mumandboys123 you are absolutely right of course, maybe I should have used the word "encourage" rather than "ensure"! I do think that mums have a lot of influence over their children, even the scary adolescent ones... but as you also say, we can't help with OP's DP's ex....

OP - I think this is really tricky and I don't really have any good ideas for a solution, I hope you and DP find a tactic that you're both comfortable with, keep strong! xxx

mumandboys123 Tue 19-Feb-13 12:46:06

Carolra - the problem is, how do you 'ensure' that the children speak to their dad? If I'm reading it right, they are now entering adolescence and will naturally be a bit more secretive and doing things in their rooms on their own, rather than sitting full-time with the family. So if I say to them 'can you make sure you phone your dad' and they say yeah, they'll do it in a minute when they've finished their homework and they disappear upstairs, I would personally presume that they had done it. If I asked them 3 hours later if they had done it and they told me yes (because they won't be beyond lying to both parents when it comes down to it), do I then check their phones or do I believe them and give them the benefit of the doubt? Ultimately, it is not either parent's responsibility to somehow be...responsible for the other parent's relationship with their children. Our relationships are ours alone and it is up to us to conduct them as we see fit. Mum may or may not be playing games and helping along a difficult situation -and I suspect things won't be how redhen perceives them to be - but even if she is, you can't do anything about that.

I suspect most parents of pre-teens and early teens experience a huge change in their children's behaviour and have to make adjustments to cope with it. Adolescents are very self-centred and by their job description, they are meant to push and test boundaries. I would suggest the focus needs to be on them, rather than their mother, because you can't influcence mum's behaviour. By all means punish them by taking their phones away or reducing their contracts or something similar - but if the reason is they wont' text their dad, you are setting yourselves up for increasing levels of resentment. Parenting shouldn't be about who pays for what or who perceives themselves to be 'better', I would suggest you give freely and you expect nothing in return. Teenagers grow in to young adults and then, if we're lucky, they realise just who it is that has 'cared' for them. It's probably a waiting game.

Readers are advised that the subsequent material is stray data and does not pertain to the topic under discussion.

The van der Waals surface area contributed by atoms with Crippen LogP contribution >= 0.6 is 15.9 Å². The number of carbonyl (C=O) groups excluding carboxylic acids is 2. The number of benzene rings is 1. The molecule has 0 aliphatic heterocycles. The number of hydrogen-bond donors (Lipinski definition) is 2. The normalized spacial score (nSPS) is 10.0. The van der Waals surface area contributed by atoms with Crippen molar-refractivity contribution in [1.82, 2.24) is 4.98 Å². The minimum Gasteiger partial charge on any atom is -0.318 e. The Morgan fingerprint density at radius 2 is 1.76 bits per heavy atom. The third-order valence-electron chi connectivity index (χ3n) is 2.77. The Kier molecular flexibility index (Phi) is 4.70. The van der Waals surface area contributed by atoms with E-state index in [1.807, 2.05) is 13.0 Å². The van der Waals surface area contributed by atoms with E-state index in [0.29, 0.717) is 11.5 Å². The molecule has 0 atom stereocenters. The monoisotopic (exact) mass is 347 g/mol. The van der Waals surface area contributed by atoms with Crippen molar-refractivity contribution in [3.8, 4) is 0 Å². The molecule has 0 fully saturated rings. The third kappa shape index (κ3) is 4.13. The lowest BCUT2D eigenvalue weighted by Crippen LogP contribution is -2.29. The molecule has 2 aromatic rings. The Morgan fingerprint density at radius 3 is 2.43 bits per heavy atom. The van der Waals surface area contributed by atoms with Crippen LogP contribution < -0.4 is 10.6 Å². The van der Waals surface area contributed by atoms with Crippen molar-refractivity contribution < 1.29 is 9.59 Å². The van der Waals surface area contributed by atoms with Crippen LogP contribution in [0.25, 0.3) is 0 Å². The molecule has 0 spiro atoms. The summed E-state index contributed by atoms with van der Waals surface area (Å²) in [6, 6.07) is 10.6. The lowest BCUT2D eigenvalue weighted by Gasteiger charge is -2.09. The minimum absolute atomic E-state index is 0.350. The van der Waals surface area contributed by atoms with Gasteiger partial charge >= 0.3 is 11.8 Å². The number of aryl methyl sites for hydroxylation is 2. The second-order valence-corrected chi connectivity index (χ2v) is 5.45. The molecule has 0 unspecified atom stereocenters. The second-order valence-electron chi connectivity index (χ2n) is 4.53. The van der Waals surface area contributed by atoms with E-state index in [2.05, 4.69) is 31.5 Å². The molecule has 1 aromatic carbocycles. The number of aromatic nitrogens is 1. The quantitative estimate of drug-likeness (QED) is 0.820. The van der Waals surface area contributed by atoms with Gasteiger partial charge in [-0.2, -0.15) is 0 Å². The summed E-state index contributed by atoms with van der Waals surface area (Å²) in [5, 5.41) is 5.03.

theredhen Tue 19-Feb-13 10:25:00

We have spoken to the kids. Explained how dad feels, explained that he misses them etc. it got better for about a fortnight and then went back to the current situation.

The kids absolutely hate talking about feelings or emotions and it makes them squirm terribly. I think they have learnt their lack if empathy from their mother who only believes in one way of doing things - her way.

I too encourage my ds to have contact with his dad and be respectful. Send thank yous to relatives and be polite to other people. Unfortunately dp ex doesn't seem to see that any of that is important.

Carolra Tue 19-Feb-13 10:03:43

I don't think there would be any harm in your DP explaining to them how it makes him feel. As Makingthemostofit says, kids can be really reasonable when they are given a chance and perhaps they just don't realise how much your DP misses them when they're not there. Do you have a good relationship with them? Can you explain how much it means to him when he gets to speak with them in the week? You know, I basically do blame their mother though, if these were my children I would be ensuring they spoke to their dad.... best interests of the kids and all that....

theredhen Tue 19-Feb-13 09:24:03

Caroira, I think that is exactly what dp fears. It seems like so many things in that dp can very quickly become the bad guy but mum never is. hmm

So how do you a teach a child /teen to be respectful and courteous if you can't give them a consequence for their actions?

Dp and I get on so much better now and I've let this one go, because in theory it doesn't affect me directly. The trouble is I feel pretty wound up by it sometimes, other times I can manage to tell myself it's not my problem and forget about it.

If it was my ds, I would simply remind him that I pay for his phone and he needs to remember that! I have done this with him and thought nothing of it. Ds is great at sending me one word texts now when he's out. grin. Seriously if he was sending four thousands texts a month but never replying to me, I would be livid with him!

In my heart of hearts I know he is letting them down by "under" parenting them on this but maybe it's just something I should let go. Untidy rooms, rudeness and apathy in my home are things I should get involved in because they directly affect ds and I.

I'm seriously considering using the broken record technique on dp though. So when he can't get through and he's feeling sad/fed up/ disappointed maybe I should keep on saying "why don't you speak to the kids about how it makes you feel" and refuse to engage in the conversation any more than that.